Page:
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WCPI Mourns the Passing of Susan Scanlan

The Women’s Congressional Policy Institute (WCPI) Board of Directors, Emeritus Board, staff, and current and former congressional fellows mourn the passing of Susan Scanlan, longtime president of the Women’s Education and Research Institute (WREI) and past chair of the National Council of Women’s Organizations, on Friday, July 16, 2021.

In 1980, Susan wrote the proposal to establish the Congressional Fellowships on Women and Public Policy at WREI, a unique opportunity for a select number of students pursuing a graduate degree or those who recently completed a master’s, doctorate, or professional degree with a proven commitment to equity for women. Fellows gain practical policymaking experience and graduate credit as they work from January to July in congressional offices. More than 300 Fellows have come to Congress since 1980, the majority of whom teach, lobby, practice law or medicine, or continue their policy work on Capitol Hill.

For much of the fellowship’s history, Susan directed the program. WCPI always will be grateful for her decision to move her beloved Fellows program to WCPI in January of 2014 following her retirement. A congressional fellowship was established in Susan’s name in 2014 and continues today, thanks to the support of contributions made by the Kahn Education Foundation and former WCPI and WREI fellows.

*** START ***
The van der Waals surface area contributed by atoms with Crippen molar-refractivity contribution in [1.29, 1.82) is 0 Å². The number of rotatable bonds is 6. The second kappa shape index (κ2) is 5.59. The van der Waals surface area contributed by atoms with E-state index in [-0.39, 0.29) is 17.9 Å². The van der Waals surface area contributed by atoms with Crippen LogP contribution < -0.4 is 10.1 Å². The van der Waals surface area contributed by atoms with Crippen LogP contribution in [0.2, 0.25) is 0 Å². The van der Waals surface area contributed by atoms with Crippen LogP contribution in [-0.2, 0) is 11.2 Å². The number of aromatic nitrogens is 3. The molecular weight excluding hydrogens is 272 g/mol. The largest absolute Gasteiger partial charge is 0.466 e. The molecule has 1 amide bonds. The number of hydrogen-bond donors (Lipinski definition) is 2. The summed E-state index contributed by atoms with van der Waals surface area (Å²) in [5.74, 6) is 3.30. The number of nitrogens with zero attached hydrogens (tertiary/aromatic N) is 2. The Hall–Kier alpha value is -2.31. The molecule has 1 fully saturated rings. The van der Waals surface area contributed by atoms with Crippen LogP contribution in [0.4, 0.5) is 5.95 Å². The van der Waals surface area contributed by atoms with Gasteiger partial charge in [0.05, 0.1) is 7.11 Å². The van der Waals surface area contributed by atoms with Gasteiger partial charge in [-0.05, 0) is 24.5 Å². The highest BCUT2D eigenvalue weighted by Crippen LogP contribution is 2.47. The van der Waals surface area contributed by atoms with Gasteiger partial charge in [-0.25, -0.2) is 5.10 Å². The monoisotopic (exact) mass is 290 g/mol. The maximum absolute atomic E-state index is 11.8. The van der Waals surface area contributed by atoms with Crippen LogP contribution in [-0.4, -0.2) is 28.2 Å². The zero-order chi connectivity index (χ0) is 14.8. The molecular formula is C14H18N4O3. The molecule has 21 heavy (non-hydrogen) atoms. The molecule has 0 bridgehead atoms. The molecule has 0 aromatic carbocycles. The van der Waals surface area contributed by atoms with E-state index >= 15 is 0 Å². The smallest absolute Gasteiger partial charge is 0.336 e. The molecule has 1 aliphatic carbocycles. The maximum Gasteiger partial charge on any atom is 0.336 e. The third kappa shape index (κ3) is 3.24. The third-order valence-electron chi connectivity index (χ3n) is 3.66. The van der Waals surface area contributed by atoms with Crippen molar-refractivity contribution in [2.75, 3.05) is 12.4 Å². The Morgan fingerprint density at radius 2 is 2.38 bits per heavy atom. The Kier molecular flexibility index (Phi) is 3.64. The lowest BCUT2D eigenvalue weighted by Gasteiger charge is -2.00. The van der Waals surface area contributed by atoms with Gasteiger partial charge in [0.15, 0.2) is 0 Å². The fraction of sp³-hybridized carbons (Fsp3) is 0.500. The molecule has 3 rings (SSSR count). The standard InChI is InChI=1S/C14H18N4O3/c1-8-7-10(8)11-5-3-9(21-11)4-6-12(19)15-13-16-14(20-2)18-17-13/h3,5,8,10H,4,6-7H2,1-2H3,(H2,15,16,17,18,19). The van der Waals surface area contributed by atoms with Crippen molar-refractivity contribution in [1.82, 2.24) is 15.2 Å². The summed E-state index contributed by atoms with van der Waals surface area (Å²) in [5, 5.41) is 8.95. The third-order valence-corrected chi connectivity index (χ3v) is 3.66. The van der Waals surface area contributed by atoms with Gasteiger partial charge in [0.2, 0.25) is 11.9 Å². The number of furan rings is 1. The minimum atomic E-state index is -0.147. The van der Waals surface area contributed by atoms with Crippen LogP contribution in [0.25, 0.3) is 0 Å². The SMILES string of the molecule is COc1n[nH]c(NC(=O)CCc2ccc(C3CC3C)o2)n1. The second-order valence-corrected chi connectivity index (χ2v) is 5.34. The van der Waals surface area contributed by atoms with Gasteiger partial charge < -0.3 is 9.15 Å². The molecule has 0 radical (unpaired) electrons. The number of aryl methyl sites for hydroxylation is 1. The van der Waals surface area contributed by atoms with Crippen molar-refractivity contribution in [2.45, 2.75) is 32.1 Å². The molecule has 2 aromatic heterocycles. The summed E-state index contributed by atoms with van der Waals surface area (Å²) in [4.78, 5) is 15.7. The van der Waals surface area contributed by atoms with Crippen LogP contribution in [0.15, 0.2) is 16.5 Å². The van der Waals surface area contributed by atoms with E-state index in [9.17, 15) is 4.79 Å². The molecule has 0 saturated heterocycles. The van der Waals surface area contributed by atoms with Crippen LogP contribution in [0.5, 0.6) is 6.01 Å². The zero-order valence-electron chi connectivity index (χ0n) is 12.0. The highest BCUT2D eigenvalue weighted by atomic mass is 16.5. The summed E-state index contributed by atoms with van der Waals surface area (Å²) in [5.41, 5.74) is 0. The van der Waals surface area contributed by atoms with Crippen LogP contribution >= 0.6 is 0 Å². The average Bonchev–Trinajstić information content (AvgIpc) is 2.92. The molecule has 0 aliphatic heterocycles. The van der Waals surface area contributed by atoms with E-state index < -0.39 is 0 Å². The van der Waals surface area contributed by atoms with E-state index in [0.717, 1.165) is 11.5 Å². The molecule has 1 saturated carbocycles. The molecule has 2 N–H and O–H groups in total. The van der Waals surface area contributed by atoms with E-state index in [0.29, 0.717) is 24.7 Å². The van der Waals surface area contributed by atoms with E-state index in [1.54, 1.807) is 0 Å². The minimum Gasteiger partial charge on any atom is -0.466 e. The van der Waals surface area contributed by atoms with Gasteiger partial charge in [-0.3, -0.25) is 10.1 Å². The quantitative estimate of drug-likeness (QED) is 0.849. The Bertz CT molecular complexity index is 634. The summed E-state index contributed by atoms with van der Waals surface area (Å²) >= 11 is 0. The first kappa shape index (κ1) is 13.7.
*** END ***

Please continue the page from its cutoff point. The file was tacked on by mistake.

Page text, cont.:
Susan helped found the Congressional Caucus for Women’s Issues in 1977, and WREI, established to provide policy support for the Caucus. In 1977, only 18 women served in the House of Representatives and one woman in the Senate. As an organization that works closely with the Caucus, we are grateful for Susan’s work in its early years and her leadership on a wide range of women’s issues over her career at WREI.

After 12 years with the Caucus and WREI, Susan pursued career opportunities in Asia with her husband, Jared Cameron, returning to WREI in January 1999 and becoming president of the organization in 2000. Because of WREI’s Women in the Military project, Susan was named by President Bill Clinton to the Advisory Committee on Employment and Training for Veterans at the Department of Labor. In 2003, she received the Women’s Leadership Award from the International Women’s Democracy Center, along with then-Senator John Kerry of Massachusetts. In November 2005, Susan was elected chair of the National Council of Women’s Organizations, a coalition of over 200 women’s groups.

Susan began her career as legislative director for Rep. Charles Wilson, where she helped author legislation that admitted women to the U.S. military academies and established Women’s History Month in March. Susan was a Phi Beta Kappa, magna cum laude graduate of Sweet Briar College, and earned a Master’s degree in modern languages from Tulane University. She served on the boards of the National Women’s History Museum and the Kahn Education Foundation.

We are very grateful to Susan for her long career on behalf of women in this country and globally, and her legacy developing young women leaders. Susan was a larger-than-life personality who inspired so many women throughout their careers. She was a dear friend, mentor, sister, and second mother to decades of fellows and colleagues. We extend our deepest sympathies to her family and many friends.

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